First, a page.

Greenply commercials tend to be surprising and engaging. But this time, in their endeavour to create whacky stuff, the advertiser has made a major blooper in the commercial, which leaves the viewer very confused
I usually like commercials that come from the house of Greenply. They tend to be surprising, mad, engaging, but at the same time, very, very rooted in the product. I think their 'Judge' commercial for plywood, where a man is being tried for a crime for years and years was simply brilliant. Which is why I look forward to their ads.
However, the new commercial for their laminates brand, Greenlam, left me very disappointed. Because this time, in their endeavour to create whacky stuff, the advertiser has made a major blooper in the commercial, which then leaves you very confused as a viewer.
Here's the convoluted tale: An old gent is fed up with life. Or so it seems, as he wants to die. And what motivates him to kick the bucket is a splendid coffin (made with Greenlam) he's spotted at a local caretaker's shop. And he decides that particular coffin will be his final resting place.
But there's a minor complication: The man's not born a Christian. So he first needs to convert his religion. (Hope the Bajrang Dal guys aren't watching this one). Of course, he does so, and promptly dies. And looks happy and at peace inside the coffin. The voice-over matter-of-factly explains: 'Dikhe itna achha, dil toh karega hi'.
Two serious issues. The first is to do with the execution. Instead of keeping the narrative simple, the advertiser has packed in many elements. As if they were producing a full length feature film. So there's the man's obsession with the coffin and the unraveling of the mystery behind it. There's a wife whose reactions have to be captured. And the gent is made to ask for forgiveness from his natural god (where was the need for this sequence at all?). Plus there's a scene of the man being baptized in a church!
Completely ridiculous, all this overloading of a commercial that ought to have been kept simple. The result: You are left scratching your head trying to figure out what happened. I had to watch this ad many times to get a hang of things. But the viewer only gives you one chance.
Secondly, I am not sure this nation is ready to accept death as a situation in ads. Most Indians are a superstitious lot, and would shy away from brands that cue misery. And Greenlam is a laminate one uses for home décor, a celebratory activity! I think the marketer is pushing his/her luck out here. So even if I am happy to concede, despite my reservations, that we should credit them for pushing the envelope, the very busy story kills the idea anyway.
Mixed domestic economic data announced on Monday showed signs of a slowdown in the local economy
Indian stocks are likely to open on a cautious note on negative global cues. The US market closed lower on Monday ahead of the crucial vote by the Congress on the debt deal and weak manufacturing data. Tracking the world’s largest economy, markets in Asia opened lower on Tuesday. The SGX Nifty was down 32 points at 5,496.50 compared to its previous close of 5,528.50.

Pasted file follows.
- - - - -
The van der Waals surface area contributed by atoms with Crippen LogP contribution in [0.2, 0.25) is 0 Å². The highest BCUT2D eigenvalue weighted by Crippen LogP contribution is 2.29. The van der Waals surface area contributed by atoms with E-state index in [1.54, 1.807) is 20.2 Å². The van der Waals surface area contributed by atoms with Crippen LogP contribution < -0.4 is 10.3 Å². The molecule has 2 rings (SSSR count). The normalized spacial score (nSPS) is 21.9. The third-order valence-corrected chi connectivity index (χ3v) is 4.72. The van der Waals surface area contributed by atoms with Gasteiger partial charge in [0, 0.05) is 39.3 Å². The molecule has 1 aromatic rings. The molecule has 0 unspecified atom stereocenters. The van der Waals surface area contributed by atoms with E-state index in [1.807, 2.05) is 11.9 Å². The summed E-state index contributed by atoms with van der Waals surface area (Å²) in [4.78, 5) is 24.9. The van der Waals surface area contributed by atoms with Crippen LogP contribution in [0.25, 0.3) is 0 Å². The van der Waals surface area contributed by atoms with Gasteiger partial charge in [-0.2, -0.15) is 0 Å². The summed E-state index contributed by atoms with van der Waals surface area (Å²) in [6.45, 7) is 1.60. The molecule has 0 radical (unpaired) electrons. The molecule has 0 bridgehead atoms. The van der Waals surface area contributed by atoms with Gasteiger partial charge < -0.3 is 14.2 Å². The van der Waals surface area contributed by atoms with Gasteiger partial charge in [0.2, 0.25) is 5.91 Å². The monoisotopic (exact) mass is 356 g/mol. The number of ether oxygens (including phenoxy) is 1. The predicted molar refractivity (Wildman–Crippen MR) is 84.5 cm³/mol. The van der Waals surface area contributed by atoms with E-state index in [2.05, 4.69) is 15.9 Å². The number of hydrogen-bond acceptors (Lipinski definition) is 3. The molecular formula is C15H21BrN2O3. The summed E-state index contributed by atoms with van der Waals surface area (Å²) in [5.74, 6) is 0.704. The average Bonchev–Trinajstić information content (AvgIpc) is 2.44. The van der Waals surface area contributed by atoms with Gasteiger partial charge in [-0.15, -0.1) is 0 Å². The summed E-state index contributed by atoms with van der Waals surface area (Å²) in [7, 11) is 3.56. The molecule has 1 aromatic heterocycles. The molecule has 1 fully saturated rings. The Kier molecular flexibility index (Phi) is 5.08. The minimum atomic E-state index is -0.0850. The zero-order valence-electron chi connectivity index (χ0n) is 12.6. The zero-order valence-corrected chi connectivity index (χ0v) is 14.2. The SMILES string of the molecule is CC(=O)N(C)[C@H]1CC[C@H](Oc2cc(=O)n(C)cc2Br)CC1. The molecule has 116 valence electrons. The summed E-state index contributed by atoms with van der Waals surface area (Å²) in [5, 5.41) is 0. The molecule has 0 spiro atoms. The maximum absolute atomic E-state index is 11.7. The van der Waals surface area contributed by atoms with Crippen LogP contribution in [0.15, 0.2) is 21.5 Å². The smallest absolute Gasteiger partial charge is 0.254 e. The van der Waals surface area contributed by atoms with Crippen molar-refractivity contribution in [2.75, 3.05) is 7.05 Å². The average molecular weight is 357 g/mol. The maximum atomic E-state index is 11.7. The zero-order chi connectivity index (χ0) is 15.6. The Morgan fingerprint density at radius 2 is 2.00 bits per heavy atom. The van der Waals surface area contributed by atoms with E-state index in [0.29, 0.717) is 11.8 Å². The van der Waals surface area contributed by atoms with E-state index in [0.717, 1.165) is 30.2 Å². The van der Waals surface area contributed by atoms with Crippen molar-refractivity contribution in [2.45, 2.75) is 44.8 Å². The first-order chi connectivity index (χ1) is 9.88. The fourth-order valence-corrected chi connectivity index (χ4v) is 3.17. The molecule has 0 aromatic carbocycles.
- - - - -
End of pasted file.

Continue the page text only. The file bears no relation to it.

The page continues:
The markets gained on Monday, as stocks worldwide got a boost following the US debt breakthrough. However, this positive move after four consecutive days of losses that eroded nearly 200 points on the Nifty, cannot be seen as the end of the fall. We could expect an upmove only if the Nifty closes above 5,590 in a day or two. Yesterday’s gains were on lower volumes; a total 53.01 crore shares were traded on the National Stock Exchange, which is below the 10-day moving average of 61.09 crore shares.
Earlier, the domestic market opened 46 points up at 5,528 and the Sensex resumed trade 155 points higher at 18,352. Buying activity pushed the benchmarks to the day's highs in early trade, as the Nifty touched 5,552 and the Sensex went up to 18,440. However, higher levels soon lured investors to take profits off the table, pushing the indices lower as trade progressed. The market fell to its intra-day low in noon trade as the Nifty slipped to 5,486 and the Sensex fell to 18,219.
The market bounced back from the day's lows, as a positive opening in the major European indices lifted sentiments again. The market closed in the green with the Nifty gaining 35 points at 5,517 and the Sensex finishing at 18,314, up 117 points from its previous close.
In US news, the House of Representatives on Monday approved a deal to raise the US borrowing limit in a decisive step toward averting a debt default by the world’s largest economy. The Democratic-controlled Senate will vote on the bill at noon on Tuesday and is widely expected to pass it. The bill would then be sent to the desk of president Barack Obama, who has said he is anxious to sign the bill.
Earlier, markets in the US ended lower on Monday ahead of the crucial vote on the debt deal and on lower-than-expected manufacturing data for July. The Institute for Supply Management’s factory index plunged to 50.9, the lowest since July 2009, from 55.3 in the previous month. The July reading was lower what analysts had expected. The ISM report followed weak manufacturing reports from much of Asia and Europe.
Healthcare stocks plunged on worries that the debt-ceiling deal would lead to cuts in healthcare spending for federal programs such as Medicare.
The Dow fell 10.75 points (0.09%) to 12,132.49. The S&P 500 shed 5.34 points (0.41%) to 1,286.94 and the Nasdaq declined 11.77 points (0.43%) to 2,744.61.
The Asian pack was mostly lower in early trade on Tuesday on signs of a slowdown in the manufacturing sector in July—both in the US and across the region. Meanwhile, new vehicle sales in Japan fell by a record in July, following production disruptions from the 11th March earthquake, while South Korean rivals extended their winning streak to report strong global sales.